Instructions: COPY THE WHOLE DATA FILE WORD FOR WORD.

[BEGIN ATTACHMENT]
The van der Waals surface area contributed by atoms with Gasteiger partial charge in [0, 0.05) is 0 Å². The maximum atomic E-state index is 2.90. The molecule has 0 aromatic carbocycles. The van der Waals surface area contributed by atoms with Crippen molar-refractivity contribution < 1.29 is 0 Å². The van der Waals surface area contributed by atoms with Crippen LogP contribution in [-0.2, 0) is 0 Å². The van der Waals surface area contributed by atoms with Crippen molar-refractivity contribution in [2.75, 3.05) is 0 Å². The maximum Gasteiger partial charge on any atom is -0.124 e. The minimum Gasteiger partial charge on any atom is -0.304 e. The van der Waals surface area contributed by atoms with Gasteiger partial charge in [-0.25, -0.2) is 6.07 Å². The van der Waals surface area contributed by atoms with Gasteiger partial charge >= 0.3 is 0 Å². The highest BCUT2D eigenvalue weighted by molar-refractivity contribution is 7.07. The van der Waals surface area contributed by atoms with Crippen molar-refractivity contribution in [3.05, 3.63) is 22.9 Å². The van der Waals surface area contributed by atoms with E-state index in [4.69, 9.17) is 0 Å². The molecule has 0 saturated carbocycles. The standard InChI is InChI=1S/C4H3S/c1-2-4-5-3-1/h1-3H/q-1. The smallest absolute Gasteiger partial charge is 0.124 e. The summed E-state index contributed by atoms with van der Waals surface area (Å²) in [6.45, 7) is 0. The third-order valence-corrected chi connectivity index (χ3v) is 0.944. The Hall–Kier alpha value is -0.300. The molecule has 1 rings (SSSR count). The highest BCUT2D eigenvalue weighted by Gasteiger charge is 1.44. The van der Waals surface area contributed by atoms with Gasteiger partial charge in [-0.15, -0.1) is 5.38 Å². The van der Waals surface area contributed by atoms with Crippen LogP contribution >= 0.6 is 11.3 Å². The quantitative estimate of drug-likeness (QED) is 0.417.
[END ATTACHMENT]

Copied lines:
The van der Waals surface area contributed by atoms with Gasteiger partial charge in [0, 0.05) is 0 Å². The maximum atomic E-state index is 2.90. The molecule has 0 aromatic carbocycles. The van der Waals surface area contributed by atoms with Crippen molar-refractivity contribution < 1.29 is 0 Å². The van der Waals surface area contributed by atoms with Crippen LogP contribution in [-0.2, 0) is 0 Å². The van der Waals surface area contributed by atoms with Crippen molar-refractivity contribution in [2.75, 3.05) is 0 Å². The maximum Gasteiger partial charge on any atom is -0.124 e. The minimum Gasteiger partial charge on any atom is -0.304 e. The van der Waals surface area contributed by atoms with Gasteiger partial charge in [-0.25, -0.2) is 6.07 Å². The van der Waals surface area contributed by atoms with Gasteiger partial charge >= 0.3 is 0 Å². The highest BCUT2D eigenvalue weighted by molar-refractivity contribution is 7.07. The van der Waals surface area contributed by atoms with Crippen molar-refractivity contribution in [3.05, 3.63) is 22.9 Å². The van der Waals surface area contributed by atoms with E-state index in [4.69, 9.17) is 0 Å². The molecule has 0 saturated carbocycles. The standard InChI is InChI=1S/C4H3S/c1-2-4-5-3-1/h1-3H/q-1. The smallest absolute Gasteiger partial charge is 0.124 e. The summed E-state index contributed by atoms with van der Waals surface area (Å²) in [6.45, 7) is 0. The third-order valence-corrected chi connectivity index (χ3v) is 0.944. The Hall–Kier alpha value is -0.300. The molecule has 1 rings (SSSR count). The highest BCUT2D eigenvalue weighted by Gasteiger charge is 1.44. The van der Waals surface area contributed by atoms with Gasteiger partial charge in [-0.15, -0.1) is 5.38 Å². The van der Waals surface area contributed by atoms with Crippen LogP contribution >= 0.6 is 11.3 Å². The quantitative estimate of drug-likeness (QED) is 0.417.